IN CINEMAS NOW
RUNNING TIME: 94 min
REVIEWED BY: Dr Lenera, Official HCF Critic
1969, Madison Wisconsin. Reporter Larry Redmon goes insane and starts shooting members of his family while chanting: “Don’t think it, don’t say it”. Fast forward to the present day and students Elliot, his girlfriend Sasha, and his best friend John [who harbours a crush on Sasha] move into an old house. Elliot discovers some strange writing scrawled in a bedside table that says: “Don’t think it, don’t say it” over and over again, then under that he sees “The Bye Bye Man” scratched into the wood of the table. Sasha is scared but the other two initially don’t believe anything’s wrong even after a séance to cleanse goes wrong, but soon they also begin to hallucinate. It seems that an evil entity called the Bye Bye Man is stalking them, and knowing his name and thinking about it gives him greater abilities to cause deadly visions and turn them against each other…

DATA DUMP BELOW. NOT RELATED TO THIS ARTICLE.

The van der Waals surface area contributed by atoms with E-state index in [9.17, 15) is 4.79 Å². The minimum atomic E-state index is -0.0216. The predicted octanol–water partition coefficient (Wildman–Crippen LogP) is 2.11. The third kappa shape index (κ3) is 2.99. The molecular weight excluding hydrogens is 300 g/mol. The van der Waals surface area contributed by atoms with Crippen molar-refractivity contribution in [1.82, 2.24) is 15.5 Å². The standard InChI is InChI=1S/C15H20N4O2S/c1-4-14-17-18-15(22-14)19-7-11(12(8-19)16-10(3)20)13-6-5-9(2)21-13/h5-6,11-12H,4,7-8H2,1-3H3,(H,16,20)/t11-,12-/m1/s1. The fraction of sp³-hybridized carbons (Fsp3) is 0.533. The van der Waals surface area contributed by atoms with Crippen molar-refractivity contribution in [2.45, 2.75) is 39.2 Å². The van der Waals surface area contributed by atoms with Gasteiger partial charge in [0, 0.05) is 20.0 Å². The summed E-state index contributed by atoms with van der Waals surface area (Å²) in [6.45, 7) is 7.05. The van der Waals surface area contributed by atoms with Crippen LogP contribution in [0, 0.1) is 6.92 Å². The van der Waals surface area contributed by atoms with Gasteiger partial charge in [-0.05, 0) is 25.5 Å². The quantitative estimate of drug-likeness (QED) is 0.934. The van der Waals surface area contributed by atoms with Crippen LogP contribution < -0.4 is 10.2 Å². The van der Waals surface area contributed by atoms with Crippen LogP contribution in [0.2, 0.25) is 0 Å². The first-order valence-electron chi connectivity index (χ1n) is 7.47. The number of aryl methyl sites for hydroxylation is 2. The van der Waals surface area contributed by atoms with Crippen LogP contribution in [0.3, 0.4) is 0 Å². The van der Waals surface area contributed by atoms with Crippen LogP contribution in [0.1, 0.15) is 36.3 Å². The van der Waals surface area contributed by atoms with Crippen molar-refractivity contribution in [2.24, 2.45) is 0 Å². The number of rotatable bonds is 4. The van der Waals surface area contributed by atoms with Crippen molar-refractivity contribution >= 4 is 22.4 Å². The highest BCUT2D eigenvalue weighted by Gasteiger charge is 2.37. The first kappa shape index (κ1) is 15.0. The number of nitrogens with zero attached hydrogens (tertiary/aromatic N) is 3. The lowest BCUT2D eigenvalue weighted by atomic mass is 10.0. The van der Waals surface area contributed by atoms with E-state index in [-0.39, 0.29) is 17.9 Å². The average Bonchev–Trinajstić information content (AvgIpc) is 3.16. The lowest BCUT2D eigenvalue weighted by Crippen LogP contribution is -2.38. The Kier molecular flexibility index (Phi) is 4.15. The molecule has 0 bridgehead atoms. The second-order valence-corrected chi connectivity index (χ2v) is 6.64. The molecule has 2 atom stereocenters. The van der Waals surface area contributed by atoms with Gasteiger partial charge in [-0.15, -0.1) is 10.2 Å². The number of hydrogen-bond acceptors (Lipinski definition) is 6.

About two thirds of the way through the showing of The Bye Bye Man [even if the film’s villain has that name, surely they could have thought of a better title?] that I intendee, I felt like crying out: “Oh for f**** sake”, because I was absolutely sick of characters going on about the film’s premise to each other. Honestly, about a third of it consists of somebody telling somebody else not to think about or mention the Bye Bye Man. This results in the film really coming across as if it was made for people for memory loss, or at least idiots who constantly need to be reminded of what’s going on. But then The Bye Bye Man is a fairly weak exercise in mild horror anyway, though I wouldn’t say it was truly terrible all of the time. Parts of the first half do work in the way a movie like this should. Unfortunately, a great many other moments just cause laughter or shrugging of the shoulders and the whole thing ends up being a sad waste of a premise which, even if obviously influenced by Candyman [and there are also distinct whiffs of The Ring and It Follows throughout], does have potential, and mostly results in little more than replays of the same scene over and over again and….as I’ve already said….characters constantly repeating what they have to not do.